However, since the fluid has a higher viscosity than water, the channel geometries obtained for oil-heated models have a larger flow section than channel geometries of water-heated models in order to limit pressure drops.

It appears that with the oil heating, the optimization of the circular model reduces the heating time by 78%, while the rectangular model reduces the heating time by 88%. The transition from optimized circular channels to optimized rectangular channels reduces the heating time by 45%.

Comparison of the thermal responses (heating time and maximum temperature difference on the molding surface) and the mechanical response (maximum vertical displacement) is presented in Figure 9(a) for water heating and Figure 9(b) for oil heating. It seems that for water heating, the optimized circular model is constrained by the 2°C limit on ΔT, and the optimized rectangular model is constrained by the 10 μm limit on displacement. These are constraints related to the initial objectives set during the optimization phase. On the other hand, for oil heating, the optimized circular model does not present any constraint of this type. Optimization is constrained by physical limitations related to fluid properties and the pressure drop in the system.

Moreover, the gains observed over the heating time also make it possible to reduce the energy cost and the financial cost per injected composite part. Considering that most of the energy cost corresponds to the heating phase of the system, from t = 0 s to t = theating, and without taking into account physicochemical phenomena related to the transformation of the composite, the system’s energy balance can be defined by equation (13), with the thermal energy stored by the system, the energy provided by the thermoregulator, and thermal losses.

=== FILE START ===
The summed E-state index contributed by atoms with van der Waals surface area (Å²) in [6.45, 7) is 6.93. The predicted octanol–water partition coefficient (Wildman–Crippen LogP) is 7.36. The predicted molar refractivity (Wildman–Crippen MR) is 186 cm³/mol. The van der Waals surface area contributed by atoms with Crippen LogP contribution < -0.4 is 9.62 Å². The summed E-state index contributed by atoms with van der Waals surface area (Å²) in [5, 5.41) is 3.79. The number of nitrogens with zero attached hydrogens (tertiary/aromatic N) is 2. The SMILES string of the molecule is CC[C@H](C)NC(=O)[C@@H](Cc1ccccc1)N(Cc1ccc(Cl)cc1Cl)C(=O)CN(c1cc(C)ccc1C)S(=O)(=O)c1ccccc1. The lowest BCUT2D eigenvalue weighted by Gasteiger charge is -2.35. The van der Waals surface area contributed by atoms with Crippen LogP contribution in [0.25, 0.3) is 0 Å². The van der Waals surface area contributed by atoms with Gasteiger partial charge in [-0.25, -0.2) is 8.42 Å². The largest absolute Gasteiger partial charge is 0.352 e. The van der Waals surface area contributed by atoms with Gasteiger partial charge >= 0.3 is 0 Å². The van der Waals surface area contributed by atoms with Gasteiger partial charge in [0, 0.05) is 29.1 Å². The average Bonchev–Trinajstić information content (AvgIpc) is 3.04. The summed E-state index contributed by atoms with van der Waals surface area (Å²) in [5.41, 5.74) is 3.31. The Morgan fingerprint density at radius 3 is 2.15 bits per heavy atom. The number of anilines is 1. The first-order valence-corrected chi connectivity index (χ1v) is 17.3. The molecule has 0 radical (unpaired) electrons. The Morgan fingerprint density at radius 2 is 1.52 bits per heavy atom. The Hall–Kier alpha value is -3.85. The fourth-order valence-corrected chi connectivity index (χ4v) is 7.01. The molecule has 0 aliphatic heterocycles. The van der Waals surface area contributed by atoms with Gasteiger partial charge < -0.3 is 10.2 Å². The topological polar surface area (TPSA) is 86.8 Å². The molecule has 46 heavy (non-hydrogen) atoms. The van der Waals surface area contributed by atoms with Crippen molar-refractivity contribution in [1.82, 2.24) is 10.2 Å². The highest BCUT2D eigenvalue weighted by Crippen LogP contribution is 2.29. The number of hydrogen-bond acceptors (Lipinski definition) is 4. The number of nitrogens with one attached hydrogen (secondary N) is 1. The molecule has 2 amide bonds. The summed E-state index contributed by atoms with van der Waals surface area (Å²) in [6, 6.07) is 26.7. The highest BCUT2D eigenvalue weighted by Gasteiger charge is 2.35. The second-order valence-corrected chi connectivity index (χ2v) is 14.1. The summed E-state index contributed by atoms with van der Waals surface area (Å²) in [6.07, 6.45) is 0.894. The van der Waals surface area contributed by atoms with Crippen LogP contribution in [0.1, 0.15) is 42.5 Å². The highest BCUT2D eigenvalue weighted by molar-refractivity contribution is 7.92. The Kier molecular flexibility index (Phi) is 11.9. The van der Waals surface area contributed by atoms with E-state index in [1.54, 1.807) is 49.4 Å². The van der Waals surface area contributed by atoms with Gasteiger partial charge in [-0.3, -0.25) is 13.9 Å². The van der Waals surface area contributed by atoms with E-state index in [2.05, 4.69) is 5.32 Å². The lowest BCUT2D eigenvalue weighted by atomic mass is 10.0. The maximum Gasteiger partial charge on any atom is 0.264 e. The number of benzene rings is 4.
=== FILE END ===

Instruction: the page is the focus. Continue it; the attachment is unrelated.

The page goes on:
The system’s energy cost corresponds to the energy supplied by the thermoregulator during the heating phase and can be calculated using equation (14), with the heating power and the heating time. The comparison of heating thermal energies is presented in Table 9.


Q (kJ) waterQ (kJ) oil

Reference1092043908
Circular optimized56649588
Rectangular optimized46565160

This study highlights the fact that after optimization, with equivalent heating power and with an equivalent production rate, it is possible to achieve 50–90% energy savings or with equivalent power and equivalent energy, it is possible to achieve a 50–90% cycle time reduction.

The optimization carried out with severe thermal and mechanical constraints (ΔT < 2°C and u < 10 μm), case no. 0, shows that it is possible to obtain between 50% and 90% gains on the heating rates (and the energy consumed) depending on the nature of the heat transfer fluid and the geometry of heating channels. Imposed constraint functions seem to be limiting in mold design choices: constraint on the ΔT seems to be a limitation for the circular channel mold with water heating and constraint on the umax seems to be a limitation for the rectangular channel mold. Since the needs of manufacturers may differ, three additional studies were conducted to determine what the possible gains could be in presence of lower constraints on ΔT and umax. Using metamodels determined previously, equations (3)–(12), three new optimizations were carried out with water heating (the most critical case). The associated constraint functions are as follows:(i)Case 1: ΔT < 5°C and umax < 10 μm(ii)Case 2: ΔT < 10°C and umax < 10 μm(iii)Case 3: ΔT < 10°C and umax < 20 μm

The geometrical characteristics obtained after optimization are presented in Table 10 and associated thermomechanical results are presented in Table 11.


Case no.CircularRectangular
ABCDEFG

092172.51825
18.52302.51825
282402.51825
3824022525


Case 0Case 1Case 2Case 3
RSMpred.FEMRSMpred.FEMRSMpred.FEMRSMpred.FEM

Circulart (s)442.5472435493428526428526
ΔT (°C)1.941.894.75.17.58.67.58.6
u (μm)3.994.033.973.993.943.973.943.97

Rectangulart (s)395388395388395388375367
ΔT (°C)0.620.640.60.60.60.60.90.9
u (μm)9.986.729.976.729.976.7215.2718.00

Concerning the circular heating channel model, modifying the maximum ΔT constraint does not change the heating time results. Indeed, theoretical gains on the heating time determined using metamodels are lower than the metamodels’ prediction errors. After finite element verifications, it is confirmed that there is no improvement on the heating times of the structure. Optimized results obtained for ΔT < 2°C and umax < 10 μm seem to be the optimal overall solution for the study domain.